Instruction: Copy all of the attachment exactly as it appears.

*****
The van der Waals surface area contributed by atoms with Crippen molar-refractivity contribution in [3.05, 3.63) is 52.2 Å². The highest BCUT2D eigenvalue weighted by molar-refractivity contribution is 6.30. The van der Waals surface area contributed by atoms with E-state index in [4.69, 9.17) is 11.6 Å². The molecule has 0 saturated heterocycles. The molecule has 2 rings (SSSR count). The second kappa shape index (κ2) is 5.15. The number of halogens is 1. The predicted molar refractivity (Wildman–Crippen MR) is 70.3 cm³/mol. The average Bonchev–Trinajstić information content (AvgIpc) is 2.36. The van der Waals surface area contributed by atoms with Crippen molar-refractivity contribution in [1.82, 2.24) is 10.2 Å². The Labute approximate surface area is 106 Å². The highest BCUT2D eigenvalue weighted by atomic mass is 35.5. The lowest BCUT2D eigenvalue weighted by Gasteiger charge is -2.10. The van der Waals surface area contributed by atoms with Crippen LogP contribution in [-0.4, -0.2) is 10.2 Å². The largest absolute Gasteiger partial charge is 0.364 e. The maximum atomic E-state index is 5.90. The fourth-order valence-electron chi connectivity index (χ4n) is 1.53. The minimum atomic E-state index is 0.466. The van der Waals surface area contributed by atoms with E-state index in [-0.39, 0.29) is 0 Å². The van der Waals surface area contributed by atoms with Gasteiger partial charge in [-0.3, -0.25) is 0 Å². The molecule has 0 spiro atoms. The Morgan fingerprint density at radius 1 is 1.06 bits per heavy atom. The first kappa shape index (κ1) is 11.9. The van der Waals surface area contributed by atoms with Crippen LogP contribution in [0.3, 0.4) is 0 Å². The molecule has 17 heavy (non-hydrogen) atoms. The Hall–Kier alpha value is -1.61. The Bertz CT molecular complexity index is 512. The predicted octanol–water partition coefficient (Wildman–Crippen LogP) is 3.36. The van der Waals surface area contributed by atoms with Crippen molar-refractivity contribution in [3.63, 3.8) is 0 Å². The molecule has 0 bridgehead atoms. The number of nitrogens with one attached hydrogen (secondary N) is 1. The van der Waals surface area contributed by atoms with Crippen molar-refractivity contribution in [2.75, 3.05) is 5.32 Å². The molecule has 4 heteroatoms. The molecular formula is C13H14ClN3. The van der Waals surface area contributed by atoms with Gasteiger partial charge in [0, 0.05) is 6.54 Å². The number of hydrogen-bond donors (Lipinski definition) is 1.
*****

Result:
The van der Waals surface area contributed by atoms with Crippen molar-refractivity contribution in [3.05, 3.63) is 52.2 Å². The highest BCUT2D eigenvalue weighted by molar-refractivity contribution is 6.30. The van der Waals surface area contributed by atoms with E-state index in [4.69, 9.17) is 11.6 Å². The molecule has 0 saturated heterocycles. The molecule has 2 rings (SSSR count). The second kappa shape index (κ2) is 5.15. The number of halogens is 1. The predicted molar refractivity (Wildman–Crippen MR) is 70.3 cm³/mol. The average Bonchev–Trinajstić information content (AvgIpc) is 2.36. The van der Waals surface area contributed by atoms with Crippen molar-refractivity contribution in [1.82, 2.24) is 10.2 Å². The Labute approximate surface area is 106 Å². The highest BCUT2D eigenvalue weighted by atomic mass is 35.5. The lowest BCUT2D eigenvalue weighted by Gasteiger charge is -2.10. The van der Waals surface area contributed by atoms with Crippen LogP contribution in [-0.4, -0.2) is 10.2 Å². The largest absolute Gasteiger partial charge is 0.364 e. The maximum atomic E-state index is 5.90. The fourth-order valence-electron chi connectivity index (χ4n) is 1.53. The minimum atomic E-state index is 0.466. The van der Waals surface area contributed by atoms with E-state index in [-0.39, 0.29) is 0 Å². The van der Waals surface area contributed by atoms with Gasteiger partial charge in [-0.3, -0.25) is 0 Å². The molecule has 0 spiro atoms. The Morgan fingerprint density at radius 1 is 1.06 bits per heavy atom. The first kappa shape index (κ1) is 11.9. The van der Waals surface area contributed by atoms with Crippen LogP contribution in [0.3, 0.4) is 0 Å². The molecule has 17 heavy (non-hydrogen) atoms. The Hall–Kier alpha value is -1.61. The Bertz CT molecular complexity index is 512. The predicted octanol–water partition coefficient (Wildman–Crippen LogP) is 3.36. The van der Waals surface area contributed by atoms with Crippen molar-refractivity contribution in [3.63, 3.8) is 0 Å². The molecule has 0 bridgehead atoms. The number of nitrogens with one attached hydrogen (secondary N) is 1. The van der Waals surface area contributed by atoms with Crippen molar-refractivity contribution in [2.75, 3.05) is 5.32 Å². The molecule has 4 heteroatoms. The molecular formula is C13H14ClN3. The van der Waals surface area contributed by atoms with Gasteiger partial charge in [0, 0.05) is 6.54 Å². The number of hydrogen-bond donors (Lipinski definition) is 1.